Here’s the bottom line about how to grow out your hair:

  • Know when to wash and trim your hair. Lather up when it gets greasy, and don’t be afraid to trim it occasionally to prevent split ends.

  • Use the right shampoo. Besides using one designed for your hair type, a gentle formula is often best.

  • Avoid things that might cause damage. This includes high heats, chlorine, excessive sun exposure and tight hairstyles.

  • Treat hair loss ASAP. If you notice any common signs of male pattern baldness, take action as soon as possible to get ahead of the problem.

Want longer hair? Whether you’re planning on chin- or shoulder-length hair, the right haircare products can make a major difference.

Our thickening shampoo and conditioner are formulated specifically to keep your hair strong, voluminous and healthy at any length.

Likewise, our science-based hair loss treatments are designed to help your hair grow as full and thick as possible, no matter how genetically prone you may be to male pattern baldness.

6 Sources

  1. What Kids Should Know About How Hair Grows. (n.d.). Retrieved from https://www.aad.org/public/parents-kids/healthy-habits/parents/kids/hair-grows
  2. Tips for Healthy Hair. (n.d.). Retrieved from https://www.aad.org/public/everyday-care/hair-scalp-care/hair/healthy-hair-tips
  3. 10 Hair-Care Habits That Can Damage Your Hair. (n.d.). Retrieved from https://www.aad.org/public/everyday-care/hair-scalp-care/hair/habits-that-damage-hair
  4. Do You Have Hair Loss or Hair Shedding? (n.d.). Retrieved from https://www.aad.org/public/diseases/hair-loss/insider/shedding
  5. Heath, C.R., Robinson, C.N. & Kundu, R.V. (n.d.). Traction Alopecia. Retrieved from https://skinofcolorsociety.org/dermatology-education/traction-alopecia/
  6. Coloring and Perming Tips for Healthier-Looking Hair. (n.d.). Retrieved from https://www.aad.org/public/everyday-care/hair-scalp-care/hair/coloring-perming-tips
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Hims & Hers has strict sourcing guidelines to ensure our content is accurate and current. We rely on peer-reviewed studies, academic research institutions, and medical associations. We strive to use primary sources and refrain from using tertiary references. See a mistake? Let us know at [email protected]!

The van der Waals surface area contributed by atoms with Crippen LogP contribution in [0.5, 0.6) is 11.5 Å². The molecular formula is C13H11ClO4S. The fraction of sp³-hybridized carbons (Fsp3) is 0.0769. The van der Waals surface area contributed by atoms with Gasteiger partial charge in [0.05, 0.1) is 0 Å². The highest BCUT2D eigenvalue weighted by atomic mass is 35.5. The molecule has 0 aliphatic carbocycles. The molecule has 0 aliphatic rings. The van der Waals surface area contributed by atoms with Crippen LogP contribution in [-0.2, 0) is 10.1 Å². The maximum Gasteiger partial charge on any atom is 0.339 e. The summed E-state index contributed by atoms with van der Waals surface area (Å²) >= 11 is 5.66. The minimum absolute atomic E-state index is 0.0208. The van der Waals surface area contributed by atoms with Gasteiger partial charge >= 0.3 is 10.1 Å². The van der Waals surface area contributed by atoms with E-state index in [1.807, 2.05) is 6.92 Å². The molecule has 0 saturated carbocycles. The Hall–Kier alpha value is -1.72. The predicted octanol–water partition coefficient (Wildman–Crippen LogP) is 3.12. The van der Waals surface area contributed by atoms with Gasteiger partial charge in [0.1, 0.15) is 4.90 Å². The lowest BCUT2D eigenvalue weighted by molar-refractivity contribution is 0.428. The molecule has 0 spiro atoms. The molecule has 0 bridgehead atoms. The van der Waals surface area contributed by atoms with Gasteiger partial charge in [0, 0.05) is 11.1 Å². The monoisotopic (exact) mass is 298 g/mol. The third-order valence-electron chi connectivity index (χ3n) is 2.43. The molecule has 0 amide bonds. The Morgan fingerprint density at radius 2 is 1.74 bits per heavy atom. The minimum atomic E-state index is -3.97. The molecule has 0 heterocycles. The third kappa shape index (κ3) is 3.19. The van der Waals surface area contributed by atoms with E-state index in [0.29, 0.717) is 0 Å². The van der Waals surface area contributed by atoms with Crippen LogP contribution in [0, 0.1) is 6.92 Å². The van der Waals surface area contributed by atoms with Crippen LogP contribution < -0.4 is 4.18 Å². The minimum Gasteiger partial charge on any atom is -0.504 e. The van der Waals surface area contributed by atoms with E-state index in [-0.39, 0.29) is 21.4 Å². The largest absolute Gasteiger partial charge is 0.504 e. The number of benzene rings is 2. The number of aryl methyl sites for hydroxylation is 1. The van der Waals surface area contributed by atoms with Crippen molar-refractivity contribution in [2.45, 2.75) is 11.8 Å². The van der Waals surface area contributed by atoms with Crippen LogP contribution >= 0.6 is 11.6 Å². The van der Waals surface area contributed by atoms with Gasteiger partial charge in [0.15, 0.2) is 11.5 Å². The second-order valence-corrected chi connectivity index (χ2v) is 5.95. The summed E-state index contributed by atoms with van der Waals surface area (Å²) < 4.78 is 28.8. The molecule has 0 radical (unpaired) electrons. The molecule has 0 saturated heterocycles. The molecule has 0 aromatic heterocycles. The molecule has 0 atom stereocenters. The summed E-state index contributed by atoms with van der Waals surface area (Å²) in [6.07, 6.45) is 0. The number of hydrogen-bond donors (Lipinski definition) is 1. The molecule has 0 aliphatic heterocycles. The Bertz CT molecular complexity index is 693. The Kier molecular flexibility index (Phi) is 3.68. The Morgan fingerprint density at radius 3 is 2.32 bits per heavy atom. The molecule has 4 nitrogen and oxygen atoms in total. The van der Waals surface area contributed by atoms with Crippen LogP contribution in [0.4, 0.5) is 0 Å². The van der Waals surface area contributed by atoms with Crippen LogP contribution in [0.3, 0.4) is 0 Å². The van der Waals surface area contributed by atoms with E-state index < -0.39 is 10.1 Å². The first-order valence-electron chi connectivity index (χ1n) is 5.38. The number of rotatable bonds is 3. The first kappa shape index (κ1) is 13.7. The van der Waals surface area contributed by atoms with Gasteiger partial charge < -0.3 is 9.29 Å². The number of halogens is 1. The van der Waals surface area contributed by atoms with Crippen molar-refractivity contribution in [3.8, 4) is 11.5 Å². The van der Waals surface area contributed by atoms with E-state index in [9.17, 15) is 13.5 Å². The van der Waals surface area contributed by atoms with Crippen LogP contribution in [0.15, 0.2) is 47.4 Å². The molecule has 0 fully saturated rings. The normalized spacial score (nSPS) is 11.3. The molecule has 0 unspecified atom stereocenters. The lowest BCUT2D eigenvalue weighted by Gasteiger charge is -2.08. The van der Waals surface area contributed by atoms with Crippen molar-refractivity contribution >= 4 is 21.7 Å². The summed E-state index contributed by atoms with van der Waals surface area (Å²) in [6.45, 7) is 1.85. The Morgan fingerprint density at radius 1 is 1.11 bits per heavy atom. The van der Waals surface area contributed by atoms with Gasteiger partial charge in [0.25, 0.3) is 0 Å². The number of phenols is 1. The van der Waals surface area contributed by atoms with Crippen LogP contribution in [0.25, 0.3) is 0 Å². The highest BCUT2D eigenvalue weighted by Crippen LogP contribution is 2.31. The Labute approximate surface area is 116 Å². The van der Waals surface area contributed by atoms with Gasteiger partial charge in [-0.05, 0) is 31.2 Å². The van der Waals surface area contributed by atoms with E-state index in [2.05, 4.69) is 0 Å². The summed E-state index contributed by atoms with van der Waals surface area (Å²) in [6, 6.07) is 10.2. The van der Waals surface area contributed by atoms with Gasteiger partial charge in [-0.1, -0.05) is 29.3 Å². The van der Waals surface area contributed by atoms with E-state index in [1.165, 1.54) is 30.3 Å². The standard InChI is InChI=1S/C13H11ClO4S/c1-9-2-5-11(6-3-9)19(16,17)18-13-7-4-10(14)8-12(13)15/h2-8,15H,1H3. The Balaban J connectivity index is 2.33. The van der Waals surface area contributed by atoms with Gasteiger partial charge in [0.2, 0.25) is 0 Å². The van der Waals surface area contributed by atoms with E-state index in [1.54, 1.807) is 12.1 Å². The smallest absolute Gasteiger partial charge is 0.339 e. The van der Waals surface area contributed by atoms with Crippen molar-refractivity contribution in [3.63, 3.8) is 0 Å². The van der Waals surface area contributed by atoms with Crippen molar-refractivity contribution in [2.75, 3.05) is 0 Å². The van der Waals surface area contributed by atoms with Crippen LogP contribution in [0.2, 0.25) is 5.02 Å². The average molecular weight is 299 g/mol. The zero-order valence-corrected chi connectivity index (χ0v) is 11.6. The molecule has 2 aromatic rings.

This article is for informational purposes only and does not constitute medical advice. The information contained herein is not a substitute for and should never be relied upon for professional medical advice. Always talk to your doctor about the risks and benefits of any treatment. Learn more about our editorial standards here.

Knox Beasley, MD

Dr. Knox Beasley is a board certified dermatologist specializing in hair loss. He completed his undergraduate studies at the United States Military Academy at West Point, NY, and subsequently attended medical school at Tulane University School of Medicine in New Orleans, LA. 

Dr. Beasley first began doing telemedicine during his dermatology residency in 2013 with the military, helping to diagnose dermatologic conditions in soldiers all over the world. 

Dr. Beasley is board certified by the American Board of Dermatology, and is a Fellow of the American Academy of Dermatology.

Originally from Nashville, TN, Dr. Beasley currently lives in North Carolina and enjoys spending time outdoors (with sunscreen of course) with his wife and two children in his spare time.